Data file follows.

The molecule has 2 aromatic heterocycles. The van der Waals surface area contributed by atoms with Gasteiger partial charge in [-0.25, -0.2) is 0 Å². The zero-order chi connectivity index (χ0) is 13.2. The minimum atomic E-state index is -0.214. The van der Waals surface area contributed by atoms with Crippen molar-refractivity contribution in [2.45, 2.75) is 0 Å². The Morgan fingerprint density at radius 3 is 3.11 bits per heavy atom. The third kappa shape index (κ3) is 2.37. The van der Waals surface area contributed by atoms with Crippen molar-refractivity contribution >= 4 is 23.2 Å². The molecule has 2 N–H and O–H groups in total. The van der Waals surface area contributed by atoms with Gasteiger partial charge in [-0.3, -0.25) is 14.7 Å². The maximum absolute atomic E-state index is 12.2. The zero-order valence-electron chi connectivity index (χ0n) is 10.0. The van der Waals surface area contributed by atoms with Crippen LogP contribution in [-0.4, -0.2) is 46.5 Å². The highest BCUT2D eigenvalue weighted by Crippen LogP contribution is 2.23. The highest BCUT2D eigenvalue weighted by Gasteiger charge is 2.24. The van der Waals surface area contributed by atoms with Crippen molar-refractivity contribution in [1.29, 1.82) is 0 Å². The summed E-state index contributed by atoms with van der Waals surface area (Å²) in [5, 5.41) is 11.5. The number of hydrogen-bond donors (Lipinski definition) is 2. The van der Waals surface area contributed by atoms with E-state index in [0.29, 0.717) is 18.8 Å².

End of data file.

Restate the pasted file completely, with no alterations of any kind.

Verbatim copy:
The molecule has 2 aromatic heterocycles. The van der Waals surface area contributed by atoms with Gasteiger partial charge in [-0.25, -0.2) is 0 Å². The zero-order chi connectivity index (χ0) is 13.2. The minimum atomic E-state index is -0.214. The van der Waals surface area contributed by atoms with Crippen molar-refractivity contribution in [2.45, 2.75) is 0 Å². The Morgan fingerprint density at radius 3 is 3.11 bits per heavy atom. The third kappa shape index (κ3) is 2.37. The van der Waals surface area contributed by atoms with Crippen molar-refractivity contribution >= 4 is 23.2 Å². The molecule has 2 N–H and O–H groups in total. The van der Waals surface area contributed by atoms with Gasteiger partial charge in [-0.3, -0.25) is 14.7 Å². The maximum absolute atomic E-state index is 12.2. The zero-order valence-electron chi connectivity index (χ0n) is 10.0. The van der Waals surface area contributed by atoms with Crippen LogP contribution in [-0.4, -0.2) is 46.5 Å². The highest BCUT2D eigenvalue weighted by Crippen LogP contribution is 2.23. The highest BCUT2D eigenvalue weighted by Gasteiger charge is 2.24. The van der Waals surface area contributed by atoms with Crippen molar-refractivity contribution in [1.29, 1.82) is 0 Å². The summed E-state index contributed by atoms with van der Waals surface area (Å²) in [5, 5.41) is 11.5. The number of hydrogen-bond donors (Lipinski definition) is 2. The van der Waals surface area contributed by atoms with E-state index in [0.29, 0.717) is 18.8 Å².